Early in September 1999 I asked Betty if she’d ever seen Tim Burton’s short film Frankenweenie. She had not. And that occasioned some amusing exchanges. I was asking, of course, about the original version of Frankenweenie, just about thirty minutes long, made by Tim Burton for Disney in 1984, well before Burton’s celebrity ignited and roared off. In 2012 Burton released a full-length version of the film (eighty-seven minutes) that grossed over $100 million worldwide. The story—for those of you who are culturally deprived: Victor Frankenstein is a young boy (today) whose dog is killed; he re-animates the animal, and there is a great scene at the end at a miniature golf course—featuring a windmill (a key location in the 1931 film Frankenstein, though not in Mary’s novel). As I write these words, the entire film is available on YouTube.
Betty wrote to say that the film seems to have be the one that eluded my collection. Ooops.
I let her know in my next note, about a week later, that I was sending her a copy of Frankenweenie. I sit here this August afternoon in 2014, fifteen years after our exchange, and picture Betty Bennett—Shelley scholar nonpareil—curled up with a glass of wine watching Frankenweenie and wondering after a few minutes what kind of relationship she’s gotten into with this retired Ohio teacher who just has the oddest tastes.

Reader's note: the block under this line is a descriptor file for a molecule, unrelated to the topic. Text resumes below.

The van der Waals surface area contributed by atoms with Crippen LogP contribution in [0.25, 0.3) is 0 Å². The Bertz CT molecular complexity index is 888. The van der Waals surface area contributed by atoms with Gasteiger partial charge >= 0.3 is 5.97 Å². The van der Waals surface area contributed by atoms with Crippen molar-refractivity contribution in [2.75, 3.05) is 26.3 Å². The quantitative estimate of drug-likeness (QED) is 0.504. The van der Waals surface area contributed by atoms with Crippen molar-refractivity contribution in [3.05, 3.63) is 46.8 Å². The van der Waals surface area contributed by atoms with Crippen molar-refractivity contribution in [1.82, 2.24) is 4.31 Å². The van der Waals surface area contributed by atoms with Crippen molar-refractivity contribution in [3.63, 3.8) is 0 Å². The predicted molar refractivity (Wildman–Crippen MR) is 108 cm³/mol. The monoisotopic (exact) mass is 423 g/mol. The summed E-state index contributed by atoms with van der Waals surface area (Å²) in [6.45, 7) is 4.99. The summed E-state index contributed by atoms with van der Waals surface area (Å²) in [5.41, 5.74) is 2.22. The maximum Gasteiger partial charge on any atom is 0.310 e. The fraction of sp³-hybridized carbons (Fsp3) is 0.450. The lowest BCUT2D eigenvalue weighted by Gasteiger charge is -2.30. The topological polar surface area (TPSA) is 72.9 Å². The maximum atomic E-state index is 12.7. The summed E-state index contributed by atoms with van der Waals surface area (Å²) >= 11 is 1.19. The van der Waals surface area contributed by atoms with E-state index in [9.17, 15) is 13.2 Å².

In my note about Frankenweenie I also told her that I’d decided to apply for a Pforzheimer Research Grant, money available for Shelley scholars to support various kinds of research. I asked Betty for a recommendation—but added If you don’t feel you can do this—and I certainly would understand if you cannot (we’ve not known each other all THAT long!)—please let me know so that I can twist another arm somewhere. I told her that I wanted the money to retrace Mary’s “six-weeks’ tour.”
But she wrote back a couple of days later with the sad news that because she was involved with the Board of the Keats-Shelley Association, she couldn’t recommend people for grants. I am very sorry …. So was I.
In subsequent exchanges, our correspondence drifted to lighter matters. She thanked me for Frankenweenie (it had arrived) and shared some news about her little Century pear tree [that was] filled with almost-ripe fruit. She talked about her reading habits (multiple books open); I told her I was the same. I mentioned a few things about the various books I was reading—then quipped It’s a good thing we have two eyes, eh?
Our correspondence then turned to two women named Frances—Wright and Trollope. They were marginal characters in Mary’s story, but both of them intrigued me, so I ended up reading a lot about them both, visiting important sites in their stories, all the while realizing, of course, that I would probably not have more than a sentence or two about either of them in my biography of Mary.